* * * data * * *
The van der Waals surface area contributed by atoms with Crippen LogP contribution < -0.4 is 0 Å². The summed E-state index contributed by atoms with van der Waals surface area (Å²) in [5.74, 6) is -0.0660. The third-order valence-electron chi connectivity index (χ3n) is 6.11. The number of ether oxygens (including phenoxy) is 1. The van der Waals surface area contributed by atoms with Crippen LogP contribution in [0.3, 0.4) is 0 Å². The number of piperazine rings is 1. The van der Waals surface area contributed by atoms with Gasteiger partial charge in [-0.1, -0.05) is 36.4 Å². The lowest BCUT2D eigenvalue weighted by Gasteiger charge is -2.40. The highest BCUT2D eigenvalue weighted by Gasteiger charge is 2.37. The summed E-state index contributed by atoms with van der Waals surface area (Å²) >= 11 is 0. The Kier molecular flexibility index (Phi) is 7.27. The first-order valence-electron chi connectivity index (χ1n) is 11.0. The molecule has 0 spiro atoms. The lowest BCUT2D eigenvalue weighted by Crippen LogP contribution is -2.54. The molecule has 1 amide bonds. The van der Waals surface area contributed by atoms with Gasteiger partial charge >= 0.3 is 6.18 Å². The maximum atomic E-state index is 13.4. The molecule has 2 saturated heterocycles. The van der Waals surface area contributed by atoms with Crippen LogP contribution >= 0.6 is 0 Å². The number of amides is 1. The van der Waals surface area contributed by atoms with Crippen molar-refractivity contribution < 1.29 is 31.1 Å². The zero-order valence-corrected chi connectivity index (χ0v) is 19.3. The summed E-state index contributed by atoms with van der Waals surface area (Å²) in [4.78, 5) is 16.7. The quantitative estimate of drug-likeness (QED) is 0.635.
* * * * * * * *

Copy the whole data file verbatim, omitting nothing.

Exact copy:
The van der Waals surface area contributed by atoms with Crippen LogP contribution < -0.4 is 0 Å². The summed E-state index contributed by atoms with van der Waals surface area (Å²) in [5.74, 6) is -0.0660. The third-order valence-electron chi connectivity index (χ3n) is 6.11. The number of ether oxygens (including phenoxy) is 1. The van der Waals surface area contributed by atoms with Crippen LogP contribution in [0.3, 0.4) is 0 Å². The number of piperazine rings is 1. The van der Waals surface area contributed by atoms with Gasteiger partial charge in [-0.1, -0.05) is 36.4 Å². The lowest BCUT2D eigenvalue weighted by Gasteiger charge is -2.40. The highest BCUT2D eigenvalue weighted by Gasteiger charge is 2.37. The summed E-state index contributed by atoms with van der Waals surface area (Å²) >= 11 is 0. The Kier molecular flexibility index (Phi) is 7.27. The first-order valence-electron chi connectivity index (χ1n) is 11.0. The molecule has 0 spiro atoms. The lowest BCUT2D eigenvalue weighted by Crippen LogP contribution is -2.54. The molecule has 1 amide bonds. The van der Waals surface area contributed by atoms with Gasteiger partial charge >= 0.3 is 6.18 Å². The maximum atomic E-state index is 13.4. The molecule has 2 saturated heterocycles. The van der Waals surface area contributed by atoms with Crippen LogP contribution >= 0.6 is 0 Å². The number of amides is 1. The van der Waals surface area contributed by atoms with Crippen molar-refractivity contribution < 1.29 is 31.1 Å². The zero-order valence-corrected chi connectivity index (χ0v) is 19.3. The summed E-state index contributed by atoms with van der Waals surface area (Å²) in [4.78, 5) is 16.7. The quantitative estimate of drug-likeness (QED) is 0.635.